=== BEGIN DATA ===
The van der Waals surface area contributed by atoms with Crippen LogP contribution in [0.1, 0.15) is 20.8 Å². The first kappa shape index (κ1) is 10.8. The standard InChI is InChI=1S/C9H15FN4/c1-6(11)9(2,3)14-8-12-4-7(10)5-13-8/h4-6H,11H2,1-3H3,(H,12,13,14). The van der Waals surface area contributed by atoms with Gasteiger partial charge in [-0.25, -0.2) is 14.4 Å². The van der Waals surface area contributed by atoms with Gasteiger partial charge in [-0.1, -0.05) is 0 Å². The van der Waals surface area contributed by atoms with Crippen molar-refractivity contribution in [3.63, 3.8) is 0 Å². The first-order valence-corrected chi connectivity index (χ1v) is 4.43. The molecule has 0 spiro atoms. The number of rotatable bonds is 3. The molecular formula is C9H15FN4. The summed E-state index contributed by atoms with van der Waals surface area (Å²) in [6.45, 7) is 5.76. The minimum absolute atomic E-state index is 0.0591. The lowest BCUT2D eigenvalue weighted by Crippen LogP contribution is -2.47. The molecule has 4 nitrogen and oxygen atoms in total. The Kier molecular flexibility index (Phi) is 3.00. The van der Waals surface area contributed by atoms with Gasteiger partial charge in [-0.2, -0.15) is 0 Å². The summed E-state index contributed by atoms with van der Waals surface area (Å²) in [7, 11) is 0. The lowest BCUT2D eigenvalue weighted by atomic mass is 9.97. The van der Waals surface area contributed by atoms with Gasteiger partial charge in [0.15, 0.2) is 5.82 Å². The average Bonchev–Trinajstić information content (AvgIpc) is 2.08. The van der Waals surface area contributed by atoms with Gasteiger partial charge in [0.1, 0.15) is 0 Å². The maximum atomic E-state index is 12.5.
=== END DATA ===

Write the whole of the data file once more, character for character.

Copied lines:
The van der Waals surface area contributed by atoms with Crippen LogP contribution in [0.1, 0.15) is 20.8 Å². The first kappa shape index (κ1) is 10.8. The standard InChI is InChI=1S/C9H15FN4/c1-6(11)9(2,3)14-8-12-4-7(10)5-13-8/h4-6H,11H2,1-3H3,(H,12,13,14). The van der Waals surface area contributed by atoms with Gasteiger partial charge in [-0.25, -0.2) is 14.4 Å². The van der Waals surface area contributed by atoms with Gasteiger partial charge in [-0.1, -0.05) is 0 Å². The van der Waals surface area contributed by atoms with Crippen molar-refractivity contribution in [3.63, 3.8) is 0 Å². The first-order valence-corrected chi connectivity index (χ1v) is 4.43. The molecule has 0 spiro atoms. The number of rotatable bonds is 3. The molecular formula is C9H15FN4. The summed E-state index contributed by atoms with van der Waals surface area (Å²) in [6.45, 7) is 5.76. The minimum absolute atomic E-state index is 0.0591. The lowest BCUT2D eigenvalue weighted by Crippen LogP contribution is -2.47. The molecule has 4 nitrogen and oxygen atoms in total. The Kier molecular flexibility index (Phi) is 3.00. The van der Waals surface area contributed by atoms with Gasteiger partial charge in [-0.2, -0.15) is 0 Å². The summed E-state index contributed by atoms with van der Waals surface area (Å²) in [7, 11) is 0. The lowest BCUT2D eigenvalue weighted by atomic mass is 9.97. The van der Waals surface area contributed by atoms with Gasteiger partial charge in [0.15, 0.2) is 5.82 Å². The average Bonchev–Trinajstić information content (AvgIpc) is 2.08. The van der Waals surface area contributed by atoms with Gasteiger partial charge in [0.1, 0.15) is 0 Å². The maximum atomic E-state index is 12.5.